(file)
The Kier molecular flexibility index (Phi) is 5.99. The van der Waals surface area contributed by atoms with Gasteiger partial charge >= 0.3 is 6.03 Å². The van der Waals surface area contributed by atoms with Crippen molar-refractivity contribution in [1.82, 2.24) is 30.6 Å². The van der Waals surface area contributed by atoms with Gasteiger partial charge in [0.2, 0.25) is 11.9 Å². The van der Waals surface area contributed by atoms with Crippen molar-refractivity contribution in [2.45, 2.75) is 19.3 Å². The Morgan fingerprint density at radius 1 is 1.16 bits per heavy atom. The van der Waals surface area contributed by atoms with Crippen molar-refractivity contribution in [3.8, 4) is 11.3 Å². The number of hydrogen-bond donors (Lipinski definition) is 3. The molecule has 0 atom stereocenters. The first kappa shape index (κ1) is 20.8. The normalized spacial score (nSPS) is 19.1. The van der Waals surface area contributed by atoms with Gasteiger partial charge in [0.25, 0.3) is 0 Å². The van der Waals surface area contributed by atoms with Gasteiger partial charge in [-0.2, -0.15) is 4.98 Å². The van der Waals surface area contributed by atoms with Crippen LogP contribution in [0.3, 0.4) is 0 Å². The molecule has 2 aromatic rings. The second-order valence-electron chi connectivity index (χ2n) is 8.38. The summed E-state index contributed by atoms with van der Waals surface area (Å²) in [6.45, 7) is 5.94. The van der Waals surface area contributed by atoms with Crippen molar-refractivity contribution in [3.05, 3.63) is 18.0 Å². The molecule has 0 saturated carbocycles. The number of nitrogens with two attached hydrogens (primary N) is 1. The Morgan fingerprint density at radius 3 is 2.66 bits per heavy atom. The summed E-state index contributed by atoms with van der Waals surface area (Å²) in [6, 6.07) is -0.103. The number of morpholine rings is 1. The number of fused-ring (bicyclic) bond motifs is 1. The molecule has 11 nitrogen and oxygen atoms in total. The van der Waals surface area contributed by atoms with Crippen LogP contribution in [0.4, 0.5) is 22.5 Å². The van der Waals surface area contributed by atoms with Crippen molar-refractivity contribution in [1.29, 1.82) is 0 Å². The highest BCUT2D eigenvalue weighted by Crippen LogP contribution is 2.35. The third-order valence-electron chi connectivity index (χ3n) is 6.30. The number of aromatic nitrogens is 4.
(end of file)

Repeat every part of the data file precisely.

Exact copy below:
The Kier molecular flexibility index (Phi) is 5.99. The van der Waals surface area contributed by atoms with Gasteiger partial charge >= 0.3 is 6.03 Å². The van der Waals surface area contributed by atoms with Crippen molar-refractivity contribution in [1.82, 2.24) is 30.6 Å². The van der Waals surface area contributed by atoms with Gasteiger partial charge in [0.2, 0.25) is 11.9 Å². The van der Waals surface area contributed by atoms with Crippen molar-refractivity contribution in [2.45, 2.75) is 19.3 Å². The Morgan fingerprint density at radius 1 is 1.16 bits per heavy atom. The van der Waals surface area contributed by atoms with Crippen molar-refractivity contribution in [3.8, 4) is 11.3 Å². The number of hydrogen-bond donors (Lipinski definition) is 3. The molecule has 0 atom stereocenters. The first kappa shape index (κ1) is 20.8. The normalized spacial score (nSPS) is 19.1. The van der Waals surface area contributed by atoms with Gasteiger partial charge in [0.25, 0.3) is 0 Å². The van der Waals surface area contributed by atoms with Gasteiger partial charge in [-0.2, -0.15) is 4.98 Å². The van der Waals surface area contributed by atoms with Crippen LogP contribution in [0.3, 0.4) is 0 Å². The molecule has 2 aromatic rings. The second-order valence-electron chi connectivity index (χ2n) is 8.38. The summed E-state index contributed by atoms with van der Waals surface area (Å²) in [6.45, 7) is 5.94. The van der Waals surface area contributed by atoms with Crippen molar-refractivity contribution in [3.05, 3.63) is 18.0 Å². The molecule has 0 saturated carbocycles. The number of nitrogens with two attached hydrogens (primary N) is 1. The Morgan fingerprint density at radius 3 is 2.66 bits per heavy atom. The summed E-state index contributed by atoms with van der Waals surface area (Å²) in [6, 6.07) is -0.103. The number of morpholine rings is 1. The number of fused-ring (bicyclic) bond motifs is 1. The molecule has 11 nitrogen and oxygen atoms in total. The van der Waals surface area contributed by atoms with Crippen LogP contribution in [0.4, 0.5) is 22.5 Å². The van der Waals surface area contributed by atoms with Crippen molar-refractivity contribution in [1.29, 1.82) is 0 Å². The highest BCUT2D eigenvalue weighted by Crippen LogP contribution is 2.35. The third-order valence-electron chi connectivity index (χ3n) is 6.30. The number of aromatic nitrogens is 4.